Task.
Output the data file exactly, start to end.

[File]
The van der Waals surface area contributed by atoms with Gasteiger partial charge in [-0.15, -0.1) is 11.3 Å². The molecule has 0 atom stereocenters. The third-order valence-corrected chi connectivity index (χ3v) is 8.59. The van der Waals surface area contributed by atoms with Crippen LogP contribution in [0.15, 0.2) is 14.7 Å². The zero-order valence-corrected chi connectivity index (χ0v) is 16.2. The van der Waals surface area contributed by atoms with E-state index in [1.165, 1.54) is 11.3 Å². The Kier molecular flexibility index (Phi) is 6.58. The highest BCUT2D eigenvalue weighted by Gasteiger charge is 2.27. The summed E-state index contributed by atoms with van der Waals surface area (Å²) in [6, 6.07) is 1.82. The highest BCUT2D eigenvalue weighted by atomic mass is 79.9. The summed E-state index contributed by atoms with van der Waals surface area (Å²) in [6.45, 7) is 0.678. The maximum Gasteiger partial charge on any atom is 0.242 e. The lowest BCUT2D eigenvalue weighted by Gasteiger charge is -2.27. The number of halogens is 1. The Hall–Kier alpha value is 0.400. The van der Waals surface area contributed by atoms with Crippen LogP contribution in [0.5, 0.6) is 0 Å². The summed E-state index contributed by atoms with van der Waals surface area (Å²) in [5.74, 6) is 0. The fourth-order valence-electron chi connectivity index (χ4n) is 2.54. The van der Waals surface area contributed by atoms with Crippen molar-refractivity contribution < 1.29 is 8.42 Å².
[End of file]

The van der Waals surface area contributed by atoms with Gasteiger partial charge in [-0.15, -0.1) is 11.3 Å². The molecule has 0 atom stereocenters. The third-order valence-corrected chi connectivity index (χ3v) is 8.59. The van der Waals surface area contributed by atoms with Crippen LogP contribution in [0.15, 0.2) is 14.7 Å². The zero-order valence-corrected chi connectivity index (χ0v) is 16.2. The van der Waals surface area contributed by atoms with E-state index in [1.165, 1.54) is 11.3 Å². The Kier molecular flexibility index (Phi) is 6.58. The highest BCUT2D eigenvalue weighted by Gasteiger charge is 2.27. The summed E-state index contributed by atoms with van der Waals surface area (Å²) in [6, 6.07) is 1.82. The highest BCUT2D eigenvalue weighted by atomic mass is 79.9. The summed E-state index contributed by atoms with van der Waals surface area (Å²) in [6.45, 7) is 0.678. The maximum Gasteiger partial charge on any atom is 0.242 e. The lowest BCUT2D eigenvalue weighted by Gasteiger charge is -2.27. The number of halogens is 1. The Hall–Kier alpha value is 0.400. The van der Waals surface area contributed by atoms with Crippen LogP contribution in [0.5, 0.6) is 0 Å². The summed E-state index contributed by atoms with van der Waals surface area (Å²) in [5.74, 6) is 0. The fourth-order valence-electron chi connectivity index (χ4n) is 2.54. The van der Waals surface area contributed by atoms with Crippen molar-refractivity contribution < 1.29 is 8.42 Å².